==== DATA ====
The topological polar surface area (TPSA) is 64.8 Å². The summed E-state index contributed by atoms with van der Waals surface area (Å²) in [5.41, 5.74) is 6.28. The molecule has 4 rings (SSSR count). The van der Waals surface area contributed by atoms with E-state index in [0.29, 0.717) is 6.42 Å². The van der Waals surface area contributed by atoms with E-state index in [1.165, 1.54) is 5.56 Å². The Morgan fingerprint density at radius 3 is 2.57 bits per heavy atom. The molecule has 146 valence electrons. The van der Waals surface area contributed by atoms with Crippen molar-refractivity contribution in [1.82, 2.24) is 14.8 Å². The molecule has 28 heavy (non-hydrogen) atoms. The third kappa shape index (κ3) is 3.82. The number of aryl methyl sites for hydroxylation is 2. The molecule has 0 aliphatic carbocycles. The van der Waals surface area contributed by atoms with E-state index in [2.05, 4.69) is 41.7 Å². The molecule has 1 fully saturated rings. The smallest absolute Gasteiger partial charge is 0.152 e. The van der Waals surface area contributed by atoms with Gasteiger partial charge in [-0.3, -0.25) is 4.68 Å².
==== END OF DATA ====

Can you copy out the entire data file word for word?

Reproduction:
The topological polar surface area (TPSA) is 64.8 Å². The summed E-state index contributed by atoms with van der Waals surface area (Å²) in [5.41, 5.74) is 6.28. The molecule has 4 rings (SSSR count). The van der Waals surface area contributed by atoms with E-state index in [0.29, 0.717) is 6.42 Å². The van der Waals surface area contributed by atoms with E-state index in [1.165, 1.54) is 5.56 Å². The Morgan fingerprint density at radius 3 is 2.57 bits per heavy atom. The molecule has 146 valence electrons. The van der Waals surface area contributed by atoms with Crippen molar-refractivity contribution in [1.82, 2.24) is 14.8 Å². The molecule has 28 heavy (non-hydrogen) atoms. The third kappa shape index (κ3) is 3.82. The number of aryl methyl sites for hydroxylation is 2. The molecule has 0 aliphatic carbocycles. The van der Waals surface area contributed by atoms with E-state index in [2.05, 4.69) is 41.7 Å². The molecule has 1 fully saturated rings. The smallest absolute Gasteiger partial charge is 0.152 e. The van der Waals surface area contributed by atoms with Gasteiger partial charge in [-0.3, -0.25) is 4.68 Å².